Volume 95, Issue 91

Tuesday, March 26, 2002
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Mustangs win in triple overtime

Calm, adversity, then success

Cunningham blasts last place ranking

Forum addresses UWO film fest in-fighting

Tiny tories still squirming

Forum addresses UWO film fest in-fighting

By Erin Conway-Smith
Gazette Staff

The future of the University of Western Ontario Film Festival was put in the hands of student filmmakers Friday afternoon at a roundtable discussion, held to deal with debate that has followed this year's festival.

Last week, following the Mar. 13 UWO Film Festival, a series of e-mails and open letters posted on the Western Undergraduate Film Society bulletin board expressed a contentious debate over logistical aspects of the festival.

Approximately 40 people attended Friday's meeting, which was arranged by organizers of this year's festival to provide a forum for constructive discussion aimed at improving next year's event.

"Overall, we felt this was a good festival, but yes, we want to make it better," said Maureen McGoey, an organizer of this year's festival.

"This is a student-run festival, it is not a professionally-run festival," she added.

Students in attendance questioned the criteria used for selecting the 14 films that made it to festival competition from the 41 that were submitted. Concerns were also raised about the judging of the event, the distribution of prize money and the overall goal of the festival.

David Mewa, who openly criticized the organization and judging of the festival after his heavily promoted film, Supremo Logic, failed to win a prize, read a statement to the assembled crowd.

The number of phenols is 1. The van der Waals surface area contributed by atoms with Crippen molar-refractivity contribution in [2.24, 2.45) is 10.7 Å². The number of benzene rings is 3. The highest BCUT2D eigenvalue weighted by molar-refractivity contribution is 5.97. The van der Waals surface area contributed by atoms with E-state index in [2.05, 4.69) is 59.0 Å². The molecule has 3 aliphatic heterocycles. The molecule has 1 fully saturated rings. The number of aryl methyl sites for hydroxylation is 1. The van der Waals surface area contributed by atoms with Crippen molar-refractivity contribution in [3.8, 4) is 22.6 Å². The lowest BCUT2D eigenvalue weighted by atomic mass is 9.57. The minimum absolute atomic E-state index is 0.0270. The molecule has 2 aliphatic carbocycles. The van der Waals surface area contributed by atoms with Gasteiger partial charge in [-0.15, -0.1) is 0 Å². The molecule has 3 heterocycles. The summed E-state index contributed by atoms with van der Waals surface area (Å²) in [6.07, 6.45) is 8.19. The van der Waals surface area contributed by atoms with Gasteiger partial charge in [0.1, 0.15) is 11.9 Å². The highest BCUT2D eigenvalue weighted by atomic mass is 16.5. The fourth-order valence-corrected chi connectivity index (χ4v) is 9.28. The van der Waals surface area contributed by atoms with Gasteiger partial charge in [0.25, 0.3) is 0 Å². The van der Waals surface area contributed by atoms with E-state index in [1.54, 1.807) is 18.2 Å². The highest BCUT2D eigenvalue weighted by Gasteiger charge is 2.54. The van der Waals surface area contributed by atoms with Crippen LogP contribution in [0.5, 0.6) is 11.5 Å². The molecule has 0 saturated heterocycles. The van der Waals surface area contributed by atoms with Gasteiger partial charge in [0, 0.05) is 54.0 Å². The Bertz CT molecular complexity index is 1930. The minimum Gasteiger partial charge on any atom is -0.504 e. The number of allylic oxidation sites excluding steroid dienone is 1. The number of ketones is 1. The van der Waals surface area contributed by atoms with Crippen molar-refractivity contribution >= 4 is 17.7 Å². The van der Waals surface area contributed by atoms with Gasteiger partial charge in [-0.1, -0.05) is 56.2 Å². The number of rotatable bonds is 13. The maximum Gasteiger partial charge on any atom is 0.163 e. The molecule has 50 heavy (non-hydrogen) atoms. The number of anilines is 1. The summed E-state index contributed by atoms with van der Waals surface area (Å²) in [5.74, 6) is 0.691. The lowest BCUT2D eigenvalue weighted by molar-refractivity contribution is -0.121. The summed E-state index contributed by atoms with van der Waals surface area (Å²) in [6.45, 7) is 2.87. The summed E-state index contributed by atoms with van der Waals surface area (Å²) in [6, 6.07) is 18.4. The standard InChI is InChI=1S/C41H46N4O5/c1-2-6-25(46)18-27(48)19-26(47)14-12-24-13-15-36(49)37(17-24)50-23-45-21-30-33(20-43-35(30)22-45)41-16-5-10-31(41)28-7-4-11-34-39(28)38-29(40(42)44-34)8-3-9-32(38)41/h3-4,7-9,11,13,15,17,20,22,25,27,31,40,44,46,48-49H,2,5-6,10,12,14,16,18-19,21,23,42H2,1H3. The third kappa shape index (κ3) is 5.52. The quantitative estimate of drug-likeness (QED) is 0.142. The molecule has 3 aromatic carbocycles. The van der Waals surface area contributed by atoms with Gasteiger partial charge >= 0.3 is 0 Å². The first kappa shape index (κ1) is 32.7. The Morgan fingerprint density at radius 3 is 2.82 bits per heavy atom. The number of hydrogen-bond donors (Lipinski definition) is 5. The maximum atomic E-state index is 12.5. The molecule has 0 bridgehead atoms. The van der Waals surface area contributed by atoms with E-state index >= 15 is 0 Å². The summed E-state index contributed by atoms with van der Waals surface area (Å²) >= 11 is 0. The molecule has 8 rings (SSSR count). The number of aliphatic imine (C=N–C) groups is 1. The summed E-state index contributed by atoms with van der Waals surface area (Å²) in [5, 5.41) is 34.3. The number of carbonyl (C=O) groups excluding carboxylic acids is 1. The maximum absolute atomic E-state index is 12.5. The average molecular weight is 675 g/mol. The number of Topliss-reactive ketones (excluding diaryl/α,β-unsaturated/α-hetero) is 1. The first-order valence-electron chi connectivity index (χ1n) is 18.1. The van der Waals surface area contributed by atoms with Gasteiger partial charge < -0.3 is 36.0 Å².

Mewa apologized for personal insults directed at organizers of the event and said, since he posted his original letter, he has been accused of being a "sore loser" and a "sour grape."

He said he wants to make the film festival "competitive" and would like clear guidelines set out to avoid logistical problems in future years.

Michael Kuchma, a fourth-year English and visual arts student, said he thought the festival should be a venue for showcasing filmmaking talent at Western.

"I don't think it's a competition – I think it's an exhibition of talent," he said.

Kuchma called for more dialogue between students of all different faculties at Western, in particular with regards to the process of pre-selecting festival films.

Lucius Dechausay, who placed second in the festival and posted a response to Mewa's letter last week, suggested the use of categories for selecting films and discussion about why certain films were selected.

Mewa proposed new categories for judging films and awarding prizes – for example, a special jury prize and a people's choice award.

Festival organizers said they would take Friday's discussion and recommendations into account when planning next year's festival.

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